research team mentor
Research focus for summer 2019
Our research group seeks to understand how environmental variation affects the ecology and evolution of infectious diseases, and how diseases can impact the ecosystems in which they occur. We use common weedy plants (Plantago species) and their fungal pathogens (powdery mildews) as a model system for investigating environment-disease interactions.
Important questions we ask include:
How does large-scale latitudinal variation in winter climate drive variation in the prevalence and diversity of fungal parasites?
How does variation in microhabitat (e.g., shade) and land management practices (e.g., mowing) affect plant demography and plant-pathogen interactions?
How do parasites affect flows of energy and nutrients through food webs and alter ecosystem processes?
This summer, our team will focus on two projects at Tyson Research Center:
Microhabitat, land management, and disease: We will conduct field experiments in which we manipulate environmental variables and mowing frequency in patches of wild Plantago, and quantify effects on plant demography and powdery mildew epidemiology. In addition, we will conduct an annual census of permanent research plots as part of the PlantPopNet network. This global network uses replicated plots of Plantago lanceolata to study fundamental questions about population ecology, including disease ecology.
Plant pathogens in food webs: We will carry out two experiments to study how powdery mildew alters the flow of energy and nutrients through simplified food webs consisting of soil communities, plants, powdery mildew, and a specialist herbivore. The first experiment will occur in microcosms (small caged pots) in a hoop house, and the second experiment will involve mesocosms (large caged plots) in a research garden.
Members of our team will work together to carry out multiple projects investigating environment-disease interactions, and we seek a group of students with diverse backgrounds, interests, and personalities. Students on our team can expect to develop a suite of skills in areas of field and laboratory research, data analysis, and teamwork, and will receive training and mentoring including in the following areas:
Field experiments and surveys
Identification of common weedy plants and their fungal pathogens
Manipulation and measurement of key environmental variables (e.g., temperature, humidity, and light levels)
Measurement of plant traits including leaf size, flower development stage, and severity of damage from disease and herbivory
Microcosm and mesocosm food web experiments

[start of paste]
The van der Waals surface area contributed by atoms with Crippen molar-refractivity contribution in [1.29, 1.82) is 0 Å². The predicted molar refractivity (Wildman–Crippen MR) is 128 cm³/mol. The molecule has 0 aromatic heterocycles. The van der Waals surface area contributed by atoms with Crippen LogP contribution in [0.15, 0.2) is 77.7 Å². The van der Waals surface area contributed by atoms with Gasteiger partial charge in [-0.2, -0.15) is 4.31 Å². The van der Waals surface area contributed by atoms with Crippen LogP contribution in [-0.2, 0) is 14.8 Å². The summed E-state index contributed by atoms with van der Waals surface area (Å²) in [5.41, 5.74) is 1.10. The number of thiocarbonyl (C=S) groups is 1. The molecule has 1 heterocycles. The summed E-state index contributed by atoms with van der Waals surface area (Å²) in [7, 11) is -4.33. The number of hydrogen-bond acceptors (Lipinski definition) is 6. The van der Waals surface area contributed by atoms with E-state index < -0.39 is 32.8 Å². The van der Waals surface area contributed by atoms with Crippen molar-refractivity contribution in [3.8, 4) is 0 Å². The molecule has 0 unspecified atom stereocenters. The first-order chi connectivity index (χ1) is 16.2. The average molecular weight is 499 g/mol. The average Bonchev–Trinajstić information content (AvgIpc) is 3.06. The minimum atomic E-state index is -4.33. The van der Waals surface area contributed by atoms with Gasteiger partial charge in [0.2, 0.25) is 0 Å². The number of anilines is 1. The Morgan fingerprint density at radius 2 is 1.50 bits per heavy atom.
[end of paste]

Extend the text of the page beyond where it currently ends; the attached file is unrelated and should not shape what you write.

Methods for planting, maintaining, and harvesting Plantago
Methods for working with caterpillars
Methods for inoculating with powdery mildew
Collection and analysis of samples for biomass and nutrient content
Data collection, management, and analysis
Best practices for documentation in field and lab notebooks and datasheets
Best practices for data entry and curation in Excel
Data analysis using R
Teamwork and communication skills
Students can expect to be in the field 75% of the time and lab 25% of the time. Indoor lab activities will include: (1) identifying plant pathogens under a dissecting microscope; (2) processing plant, soil, and herbivore samples for biomass and nutrient analyses; and (3) data entry and analysis.
Field conditions will be primarily in short vegetation in open habitats. Students will need to take precautions against ticks, mosquitoes, and sunburn.
Team structure and opportunities for independent research
Our anticipated team size will be 10 people, including two primary research mentors (Principal Investigator: Rachel Penczykowski, Technician and Lab Manager: Carrie Goodson), four undergraduate research fellows, and four high school research fellows (two in June and two in July). We will have weekly team meetings.
Our team will work collaboratively on all projects, with supervision by the research mentors. Undergraduate students will also have the opportunity to be near-peer mentors for high school fellows. We encourage motivated students to pursue independent research projects. These can include: (1) data collection, data analyses, and/or data syntheses that lead to a research poster presentation at the Washington University Undergraduate Research Symposium; (2) independent research for course credit (BIOL 200 or BIOL 500) in the fall or spring semesters; and (3) senior honors theses that lead to research presentations at professional conferences and/or peer-reviewed publications. Students interested in senior honors theses should contact Rachel Penczykowski prior to the start of the field season.